With the passing of International Women’s Day last week, I seem to have had an extraordinary amount of conversations regarding women’s rights. One of particular interest was with a good friend of mine, who challenged my desire to be called a Feminist - I knew him to be in touch with contemporary movements at university, and his views came as a surprise to me. You don’t hate guys, he said, and why is it called feminism if it’s all about equality? You don’t need feminism in this country anyway; women in the West already have rights. I recognise that this is probably what the majority of people in our society think, but I had hoped he was one person I wouldn’t have to win over.
) Maybe the issues of gender inequality are more blaringly obvious in some of the developing countries ActionAid works in, where many women don’t have access to education, work, or rights that protect them from violence. However, I was taken aback by his claims that there was no room for improvement in the UK, after all there are still some nuanced differences in the way society treats men and women. Women have less economic power, earning less than men in the same positions. Women have less political power, as there are fewer women in parliament representing their views (only 23%).
One aspect in particular that I thought wouldn’t have escaped his notice while we were studying together, is the objectification of women. It plays a huge part in lad culture at universities, which in turn has extremely negative effects on women – impacting their mental and physical health, and preventing them from reaching their full potential.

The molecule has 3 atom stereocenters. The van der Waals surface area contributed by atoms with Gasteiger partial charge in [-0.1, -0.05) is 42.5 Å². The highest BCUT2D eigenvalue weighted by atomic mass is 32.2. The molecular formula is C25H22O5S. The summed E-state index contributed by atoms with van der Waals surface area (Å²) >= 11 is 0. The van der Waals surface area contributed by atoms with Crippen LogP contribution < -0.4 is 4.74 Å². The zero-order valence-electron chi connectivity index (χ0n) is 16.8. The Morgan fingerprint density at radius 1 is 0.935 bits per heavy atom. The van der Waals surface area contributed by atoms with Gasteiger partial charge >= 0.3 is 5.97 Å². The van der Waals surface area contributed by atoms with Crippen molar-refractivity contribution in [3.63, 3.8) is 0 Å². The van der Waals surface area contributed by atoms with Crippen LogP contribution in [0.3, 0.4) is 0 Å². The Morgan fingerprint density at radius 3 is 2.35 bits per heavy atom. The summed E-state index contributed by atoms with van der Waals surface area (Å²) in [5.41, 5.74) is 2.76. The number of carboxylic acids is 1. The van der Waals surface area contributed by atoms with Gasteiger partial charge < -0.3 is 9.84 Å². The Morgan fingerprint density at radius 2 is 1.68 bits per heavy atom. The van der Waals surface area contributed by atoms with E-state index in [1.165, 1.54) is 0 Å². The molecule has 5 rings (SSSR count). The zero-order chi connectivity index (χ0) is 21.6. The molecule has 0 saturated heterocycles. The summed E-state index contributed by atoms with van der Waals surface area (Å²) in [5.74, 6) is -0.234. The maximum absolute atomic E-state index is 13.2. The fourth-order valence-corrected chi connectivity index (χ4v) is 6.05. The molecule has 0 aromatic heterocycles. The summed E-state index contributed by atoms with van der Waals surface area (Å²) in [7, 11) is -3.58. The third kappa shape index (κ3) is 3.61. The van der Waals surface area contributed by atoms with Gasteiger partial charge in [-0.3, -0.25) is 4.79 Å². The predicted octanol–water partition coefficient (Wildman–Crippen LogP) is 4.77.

In fact I asked him, don’t you find the current discourse on this topic patronising? Is it true that as a young male you just can’t keep your thoughts and hands to yourself? Isn’t it ironic that girls and women are taught to cover up, rather than men taught to have some manners?
So far, men have set the parameters of the system, and thus the system favours men. The reason I want to change this is not because I hate men, but because I want all women, regardless of race, class or religion, to have access to the same economic, political and social opportunities as men, so that we may be considered equals. That is why it’s called a feminist movement, as it strives to bring female voices to the table where men are already listened to. It’s an issue that affects women worldwide, and I think by standing up for our feminist beliefs across the world we can start to change the system together.
Are you on my side yet? I asked - and he said he’d think about it.
If you need further persuasion, then here is a good place to search for some inspiration. Nevertheless, if you’re not up for joining, that’s fine – just let me get on with it.